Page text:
Following a boost in computing power, many people predicted a data revolution for HR. While advances have certainly been made, many organisations are failing to get the most out of the data available. Barney Ely, Hays Director, explores the ways in which data can be used to drive HR insight for businesses.
1. Understand the end goal
It is important to decide what you hope to gain from data says Karen Minicozzi, Vice President of HCM Product Strategy at software company Workday. She sees the analytics journey in three stages. “HR is looking at doing something descriptive with data analysis – how many people do we have in this department; then predictive – when do people leave and are there trends; and finally action, such as, can I step in with a career opportunity if someone is thinking about leaving?”
2. Tell a story
It can sometimes be difficult to champion raw numbers as something important. Once you have gained insight, it needs to be put into a format that means something to staff. Actions based on data-driven insights are pushing businesses ahead with analytics, argues Paget Miles, IBM Worldwide Leader for People Analytics. He says dashboards and infographics can help managers to articulate their story. “Once organisations have explored their data, made some predictions or cross-referenced it with other data models, they can do the visualisation and storytelling.”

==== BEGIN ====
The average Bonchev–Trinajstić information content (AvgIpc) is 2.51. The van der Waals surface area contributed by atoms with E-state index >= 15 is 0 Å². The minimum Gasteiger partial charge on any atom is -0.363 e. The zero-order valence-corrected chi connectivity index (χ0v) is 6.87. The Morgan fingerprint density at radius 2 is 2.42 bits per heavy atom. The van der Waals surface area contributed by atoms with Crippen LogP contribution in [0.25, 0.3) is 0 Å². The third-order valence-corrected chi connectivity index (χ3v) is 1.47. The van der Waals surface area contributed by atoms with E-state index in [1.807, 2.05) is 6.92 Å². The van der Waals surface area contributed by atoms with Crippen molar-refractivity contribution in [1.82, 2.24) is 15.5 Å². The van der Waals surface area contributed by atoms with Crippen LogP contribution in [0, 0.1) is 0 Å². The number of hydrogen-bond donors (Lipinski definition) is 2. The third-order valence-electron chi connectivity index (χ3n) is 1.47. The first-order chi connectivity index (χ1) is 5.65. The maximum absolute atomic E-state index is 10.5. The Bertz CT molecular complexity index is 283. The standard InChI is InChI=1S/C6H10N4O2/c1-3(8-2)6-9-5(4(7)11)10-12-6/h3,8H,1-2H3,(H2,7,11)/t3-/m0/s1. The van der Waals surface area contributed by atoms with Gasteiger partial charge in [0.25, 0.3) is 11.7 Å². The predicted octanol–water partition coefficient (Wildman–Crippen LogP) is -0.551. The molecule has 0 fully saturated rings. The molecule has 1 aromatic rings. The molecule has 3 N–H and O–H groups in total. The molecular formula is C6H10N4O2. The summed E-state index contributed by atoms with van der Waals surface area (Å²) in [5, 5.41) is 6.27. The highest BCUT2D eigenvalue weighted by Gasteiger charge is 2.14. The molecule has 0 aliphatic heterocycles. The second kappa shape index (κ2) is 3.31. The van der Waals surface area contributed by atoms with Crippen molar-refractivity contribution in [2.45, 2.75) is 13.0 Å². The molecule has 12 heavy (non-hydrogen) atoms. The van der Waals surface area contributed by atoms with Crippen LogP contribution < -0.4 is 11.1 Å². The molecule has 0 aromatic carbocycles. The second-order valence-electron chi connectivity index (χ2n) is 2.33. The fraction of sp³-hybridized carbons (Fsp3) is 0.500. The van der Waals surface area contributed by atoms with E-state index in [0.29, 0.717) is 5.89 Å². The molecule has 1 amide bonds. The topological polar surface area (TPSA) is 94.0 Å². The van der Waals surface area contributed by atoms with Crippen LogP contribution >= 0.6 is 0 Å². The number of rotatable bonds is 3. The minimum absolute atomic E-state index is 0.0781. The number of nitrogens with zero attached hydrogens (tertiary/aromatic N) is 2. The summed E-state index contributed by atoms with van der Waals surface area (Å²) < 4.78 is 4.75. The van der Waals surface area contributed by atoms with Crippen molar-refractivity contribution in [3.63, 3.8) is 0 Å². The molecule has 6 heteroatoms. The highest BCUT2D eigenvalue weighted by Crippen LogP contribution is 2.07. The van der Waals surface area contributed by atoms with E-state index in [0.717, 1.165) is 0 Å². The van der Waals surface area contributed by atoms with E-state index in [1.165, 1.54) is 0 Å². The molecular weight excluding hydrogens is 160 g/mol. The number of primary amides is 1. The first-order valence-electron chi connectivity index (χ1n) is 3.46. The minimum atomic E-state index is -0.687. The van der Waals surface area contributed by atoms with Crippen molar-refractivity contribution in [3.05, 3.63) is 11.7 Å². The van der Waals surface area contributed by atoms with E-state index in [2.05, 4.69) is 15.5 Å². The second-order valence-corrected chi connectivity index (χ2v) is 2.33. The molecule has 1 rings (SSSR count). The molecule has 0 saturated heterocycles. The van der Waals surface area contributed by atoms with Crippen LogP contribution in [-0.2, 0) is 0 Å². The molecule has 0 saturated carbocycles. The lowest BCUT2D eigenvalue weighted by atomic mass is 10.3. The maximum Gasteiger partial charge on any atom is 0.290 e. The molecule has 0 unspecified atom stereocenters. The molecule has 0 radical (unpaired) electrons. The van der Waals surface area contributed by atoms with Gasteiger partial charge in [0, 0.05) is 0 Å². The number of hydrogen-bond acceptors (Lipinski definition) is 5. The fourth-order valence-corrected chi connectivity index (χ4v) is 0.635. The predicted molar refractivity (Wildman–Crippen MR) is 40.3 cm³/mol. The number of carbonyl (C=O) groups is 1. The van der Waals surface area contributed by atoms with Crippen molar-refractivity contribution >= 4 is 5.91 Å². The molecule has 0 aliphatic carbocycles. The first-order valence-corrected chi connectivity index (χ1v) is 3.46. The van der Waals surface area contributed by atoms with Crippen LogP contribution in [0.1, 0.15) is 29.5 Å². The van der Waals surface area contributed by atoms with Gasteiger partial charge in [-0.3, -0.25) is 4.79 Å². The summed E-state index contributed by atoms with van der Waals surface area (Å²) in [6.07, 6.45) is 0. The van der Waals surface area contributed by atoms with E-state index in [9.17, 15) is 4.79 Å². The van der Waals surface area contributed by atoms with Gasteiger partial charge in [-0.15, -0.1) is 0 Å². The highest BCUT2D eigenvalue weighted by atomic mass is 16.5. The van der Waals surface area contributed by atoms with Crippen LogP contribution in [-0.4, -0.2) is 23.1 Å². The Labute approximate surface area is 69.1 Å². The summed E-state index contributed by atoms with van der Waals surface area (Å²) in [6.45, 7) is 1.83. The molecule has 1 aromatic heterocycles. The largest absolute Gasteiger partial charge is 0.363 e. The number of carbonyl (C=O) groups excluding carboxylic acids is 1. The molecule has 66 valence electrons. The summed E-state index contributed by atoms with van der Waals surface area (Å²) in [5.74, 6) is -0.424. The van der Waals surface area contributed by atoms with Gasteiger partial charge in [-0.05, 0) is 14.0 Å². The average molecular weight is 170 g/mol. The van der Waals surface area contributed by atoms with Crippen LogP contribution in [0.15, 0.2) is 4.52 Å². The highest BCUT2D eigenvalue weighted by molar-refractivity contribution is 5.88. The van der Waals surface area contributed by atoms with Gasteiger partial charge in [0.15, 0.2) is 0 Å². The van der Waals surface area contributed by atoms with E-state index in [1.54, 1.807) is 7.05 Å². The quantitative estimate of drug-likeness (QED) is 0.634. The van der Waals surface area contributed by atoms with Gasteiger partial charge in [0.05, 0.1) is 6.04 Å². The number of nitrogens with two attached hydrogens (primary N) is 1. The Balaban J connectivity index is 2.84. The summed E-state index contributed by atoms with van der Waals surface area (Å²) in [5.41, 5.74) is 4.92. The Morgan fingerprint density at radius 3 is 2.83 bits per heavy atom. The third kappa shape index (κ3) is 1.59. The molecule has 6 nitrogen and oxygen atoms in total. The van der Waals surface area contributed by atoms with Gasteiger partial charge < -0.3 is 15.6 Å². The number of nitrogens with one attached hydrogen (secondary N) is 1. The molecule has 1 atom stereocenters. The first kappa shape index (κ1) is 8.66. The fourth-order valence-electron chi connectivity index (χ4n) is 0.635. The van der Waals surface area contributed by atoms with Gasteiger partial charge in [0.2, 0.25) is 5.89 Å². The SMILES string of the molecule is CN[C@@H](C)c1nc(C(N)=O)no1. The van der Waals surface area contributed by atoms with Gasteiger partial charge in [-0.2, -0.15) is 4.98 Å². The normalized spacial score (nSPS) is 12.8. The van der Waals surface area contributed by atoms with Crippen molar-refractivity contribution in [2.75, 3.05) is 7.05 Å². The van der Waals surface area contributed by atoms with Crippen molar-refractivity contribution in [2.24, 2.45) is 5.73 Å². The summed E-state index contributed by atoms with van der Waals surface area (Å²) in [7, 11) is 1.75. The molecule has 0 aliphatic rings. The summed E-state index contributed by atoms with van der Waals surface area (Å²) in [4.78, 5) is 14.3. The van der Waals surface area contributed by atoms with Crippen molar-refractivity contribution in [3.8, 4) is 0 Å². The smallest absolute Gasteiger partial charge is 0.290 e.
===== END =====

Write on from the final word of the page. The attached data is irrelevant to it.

3. Where possible, break down silos
Often, the same analysis can work across organisations. At CDK Global, which makes and supports software for car dealerships, HR worked with finance to create an agreed set of people metrics, cutting the 2,000 people data points used across the global business to 120 people metrics for use in business reports. “It was important for us to work off the same set of information, rather than it being ‘HR data’ or ‘finance data’,” explains Kevin Ball, Vice President of Human Resources. “One of the elements of this exercise involved taking the result of the annual employee engagement survey and combining this with other results across the organisation to examine the link between happy staff and better business performance. We now know our employees in a way we were never able to before.”
4. Just get started
At first, implementing data decision-making can seem daunting. But waiting around could be the biggest mistake you can make, says Steven Toft, an HR consultant specialising in change management. “People hear about Walmart having a team of 70 statisticians and think ‘Help’, but in fact, a lot of companies aren’t even off first base. Or they want to run before they can walk; for example, introducing predictive analytics before they even have accurate headcount data,” explains Toft.
“Lots of organisations get stuck on striving to get a system where all their data is integrated, all-inclusive and organisation-wide, adds Greig Aitken, Head of People Strategy & Insight, RBS. “We’ll all have retired by the time that arrives. Join up the data you have and turn it into insight.”
About this author
Barney joined Hays in 1993 as a business graduate and is now Director for Hays Human Resources. Barney also has operational responsibility for Hays offices across the South of England, placing professionals in over 20 industry sectors covering everything from accountancy and finance to construction, IT education and healthcare.